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Will milk Thomas Cook brand as much as I can: Madhavan Menon

Q&A with MD, Thomas Cook

Ruchika Chitravanshi  |  New Delhi 

is getting its strategy for future growth in place, with its new majority shareholder, Fairfax Holdings keen on tapping investment opportunities. In conversation with Ruchika Chitravanshi, Madhavan Menon, Managing director of shared how he plans to forge ahead for the second innings of the company. Excerpts:

It has been over six months since Thomas Cook Had a change in ownership. What all has changed?

There is only one change, which is in my majority shareholding. There has been no other change. Are they running the company, the answer is no. I am still here. At management level it is business as usual.

Now that you have the Thomas Cook brand for over 12 years, how will you build your own brand identity?

We have been dealing with the change in ownership. We have a new marketing head on board. We will come up with a strategy in over a period of time. Right now my strategy is to milk the Thomas Cook brand as much as I can. But would I spend 21 years transitioning out of Thomas Cook, I am not too sure. So that is the roadmap we are still working in progress. These are my personal thoughts

You must remember that India is proliferating with international brands and therefore it is not necessarily the brand which will drive the business, it is the quality of service. The telecom space is a classic example. Vodafone is a global brand but reality is that Bharti is the market leader. I am not saying one is better but as Indians become aware of international brands on a day to day basis they will no longer look at brand affinity but at the service.

What are the areas you would like to grow inorganically? Are there any acquisitions on the anvil?

We will never close the door on potential acquisitions provided it meets our requirement. I must draw your attention to the fact that my majority shareholder is an investment company. They will always look at opportunity. Nothing on table, we are still in our honeymoon period. We are trying to figure out how the other works. As things settle down and opportunities arise, we will be open. Instead of just travel we will look at a variety of opportunities that are related to travel and therefore aligned in our vision.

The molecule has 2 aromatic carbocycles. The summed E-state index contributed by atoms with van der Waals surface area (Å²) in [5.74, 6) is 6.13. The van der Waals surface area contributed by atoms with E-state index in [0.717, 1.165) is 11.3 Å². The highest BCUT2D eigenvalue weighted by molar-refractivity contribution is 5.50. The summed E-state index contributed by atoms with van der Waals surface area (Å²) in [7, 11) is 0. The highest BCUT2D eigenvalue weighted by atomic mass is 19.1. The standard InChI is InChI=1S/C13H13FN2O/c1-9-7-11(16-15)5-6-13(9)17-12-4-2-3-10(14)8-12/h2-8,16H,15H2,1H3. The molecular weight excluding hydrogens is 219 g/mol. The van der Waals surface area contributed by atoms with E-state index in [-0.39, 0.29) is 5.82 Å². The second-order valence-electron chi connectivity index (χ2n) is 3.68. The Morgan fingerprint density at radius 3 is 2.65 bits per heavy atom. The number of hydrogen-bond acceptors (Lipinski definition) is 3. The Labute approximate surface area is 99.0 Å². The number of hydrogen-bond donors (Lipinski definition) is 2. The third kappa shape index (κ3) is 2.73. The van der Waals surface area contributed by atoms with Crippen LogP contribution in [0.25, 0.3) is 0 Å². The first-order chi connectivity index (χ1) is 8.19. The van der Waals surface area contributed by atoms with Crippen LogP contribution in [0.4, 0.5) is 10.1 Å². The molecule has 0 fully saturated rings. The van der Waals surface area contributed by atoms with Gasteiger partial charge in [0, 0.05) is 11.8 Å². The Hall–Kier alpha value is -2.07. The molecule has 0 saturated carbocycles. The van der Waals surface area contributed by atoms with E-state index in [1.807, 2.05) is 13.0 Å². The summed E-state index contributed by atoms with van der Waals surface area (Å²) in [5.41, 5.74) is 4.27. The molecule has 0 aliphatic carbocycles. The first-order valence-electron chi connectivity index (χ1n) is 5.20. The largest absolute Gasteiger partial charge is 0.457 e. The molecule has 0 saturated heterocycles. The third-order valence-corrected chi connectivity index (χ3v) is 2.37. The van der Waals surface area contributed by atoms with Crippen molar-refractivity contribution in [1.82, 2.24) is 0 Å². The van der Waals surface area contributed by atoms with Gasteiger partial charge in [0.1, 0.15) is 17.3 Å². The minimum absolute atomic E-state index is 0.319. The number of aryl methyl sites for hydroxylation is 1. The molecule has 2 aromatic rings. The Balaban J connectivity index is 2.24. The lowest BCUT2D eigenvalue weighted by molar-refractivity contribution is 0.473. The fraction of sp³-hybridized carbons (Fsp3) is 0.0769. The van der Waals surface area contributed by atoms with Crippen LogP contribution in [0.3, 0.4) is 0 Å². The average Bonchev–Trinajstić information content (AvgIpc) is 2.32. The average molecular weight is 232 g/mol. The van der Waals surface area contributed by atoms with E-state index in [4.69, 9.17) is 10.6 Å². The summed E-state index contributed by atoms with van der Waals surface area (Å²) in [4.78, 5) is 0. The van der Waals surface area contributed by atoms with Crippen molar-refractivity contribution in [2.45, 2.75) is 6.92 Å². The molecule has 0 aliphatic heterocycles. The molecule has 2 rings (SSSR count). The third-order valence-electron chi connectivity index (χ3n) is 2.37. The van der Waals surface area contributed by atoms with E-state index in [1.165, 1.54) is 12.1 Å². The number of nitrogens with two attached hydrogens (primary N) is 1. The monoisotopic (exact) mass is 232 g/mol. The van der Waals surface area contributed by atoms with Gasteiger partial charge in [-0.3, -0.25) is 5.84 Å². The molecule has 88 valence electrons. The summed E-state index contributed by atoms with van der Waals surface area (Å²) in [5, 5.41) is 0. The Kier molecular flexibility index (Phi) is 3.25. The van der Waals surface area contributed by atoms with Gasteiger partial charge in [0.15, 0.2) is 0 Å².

What are your expectations from growth coming from the travel segment?

This year we have grown by about 33 per cent, but if I look at my forward bookings, winter is 40 p.c. up over last year. I am certain that despite changes in the value of the rupee, air fares having gone up, we have not seen any dampening in demand from the retail space. In the coming year we will grow even better than 2012. On the outbound my outlook has not changed. I am still cautious because retail demand can swing in any direction. Holidays have become a priority now and they are adjusting it to their budget. You will see budget products, short haul demand. Longer haul will have to see that the pricing is correct. We have focused on maintaining our price lines.

Is Thomas Cook going from a brick and mortar to more of a hybrid model now, given the competition from the online space?

Earlier the world used to believe that the OTA model was the only model that was going to survive and actually I am proud to say we have all survived. We believe that by recalibrating our technology by investing more money into it and building our infrastructure and improving our product offering on the internet we will be able to balance our existing structure which is more brick and mortar. The rationale is very simple, we believe that a lot of travelers that come into our space are first time travellers and they need a lot of hand holding. You cannot sell them a holiday over telephone. This has to be balanced with online distribution and simultaneously to improve our productivity. We will try to move more of our services online. We are examining our options.

Will the focus shift from foreign exchange to leisure travel?

Forex is a mature business. My forex colleagues won’t be happy that the business is going in a demise mode, but the business will grow more gradually from a larger base. Leisure travel will grow more aggressively from a smaller base.

Is there any plan of rationalising your staff?

We are not rationalizing staff. We will focus the next 24 months to improve the productivity of our staff and company through greater training and improving the skill sets. Focus is to improve productivity.

It was a tough year for travel industry. What is your outlook for the coming year?

It was a difficult year from environment point of view and also since we were up for sale for the most of 2012. Despite all of this we have focused on stability. Barring global calamity, the worse in terms of economic slowdown is over.


First Published: Fri, January 11 2013. 11:40 IST